Wildlife Wednesdays: Rapid Spreading of Raccoons | weatherology°
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By: Meteorologist Megan Mulford
Updated: Feb 7th 2022

Wildlife Wednesdays: Rapid Spreading of Raccoons

Raccoons are native to North America but were first introduced to the Caribbean Islands as early as 1650. They were then found in Germany in the 1930's and soon began to spread into the surrounding countries across Europe. They made their way over to Japan around the 1960's, and even over to the Middle East in the early 1990's! Their scientific name translates to "before the dog" and "washer." This is because raccoons catch their food and then wash it in rivers, or any bodies of water, before they consume it. They pretty much eat anything, including frogs, birds, bird eggs, and people's trash. 

Raccoons are found on three continents, and scientists predict that raccoons will continue to spread across the globe thanks to a changing climate. A study published in Scientific Reports looked at what climate conditions are most suitable for raccoons in North America. They then continued their study abroad to find what environmental variables were likely to support the raccoons, and how that will change with warming temperatures through the years. They found that habitable conditions for raccoons are expected to expand north into northern parts of Asia, Europe, and farther north into Canada by 2050! Raccoons can out compete other species and eat a ton of food, which could cause significant environmental damage in these areas. "The species is able to cope with high diversity of environmental and bio-climatic conditions," says Vivien Louppe, author and researcher at the French National Museum of Natural History in Paris. This means they can live and pretty much survive in any area, from tropical rainforests, deserts, dense forests, to the cold and snowy north.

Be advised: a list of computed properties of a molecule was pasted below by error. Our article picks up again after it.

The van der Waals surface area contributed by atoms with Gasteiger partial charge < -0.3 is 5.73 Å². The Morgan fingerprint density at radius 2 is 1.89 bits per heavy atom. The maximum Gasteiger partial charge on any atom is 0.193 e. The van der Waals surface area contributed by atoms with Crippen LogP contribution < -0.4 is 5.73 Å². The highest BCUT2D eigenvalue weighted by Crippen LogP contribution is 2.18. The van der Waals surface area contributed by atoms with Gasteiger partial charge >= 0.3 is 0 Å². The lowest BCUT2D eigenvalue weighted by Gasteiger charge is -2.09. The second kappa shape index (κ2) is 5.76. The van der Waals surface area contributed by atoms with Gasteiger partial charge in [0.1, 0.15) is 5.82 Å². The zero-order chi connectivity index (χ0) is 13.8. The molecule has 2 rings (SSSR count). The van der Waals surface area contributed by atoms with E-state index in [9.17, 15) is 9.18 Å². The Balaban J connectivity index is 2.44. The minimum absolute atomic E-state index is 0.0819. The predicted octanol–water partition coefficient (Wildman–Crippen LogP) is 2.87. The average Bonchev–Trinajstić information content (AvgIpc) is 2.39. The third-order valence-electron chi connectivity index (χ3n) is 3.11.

As mentioned previously, raccoons could have a negative impact on ecosystems as they retreat further north. Louppe adds that the most concerning thing about their move north is the impact on northern woodlands, known as boreal forests. These ecosystems are very fragile and could suffer from an invasion of a new predator. This also holds true to the northern forests of Europe and Asia. According to Suzanne MacDonald, a professor at York University in Toronto, she mentions that "raccoons can completely upend whatever delicate balance is already there." Raccoons continue to spread through non-native areas and people have no idea what they have done by importing them.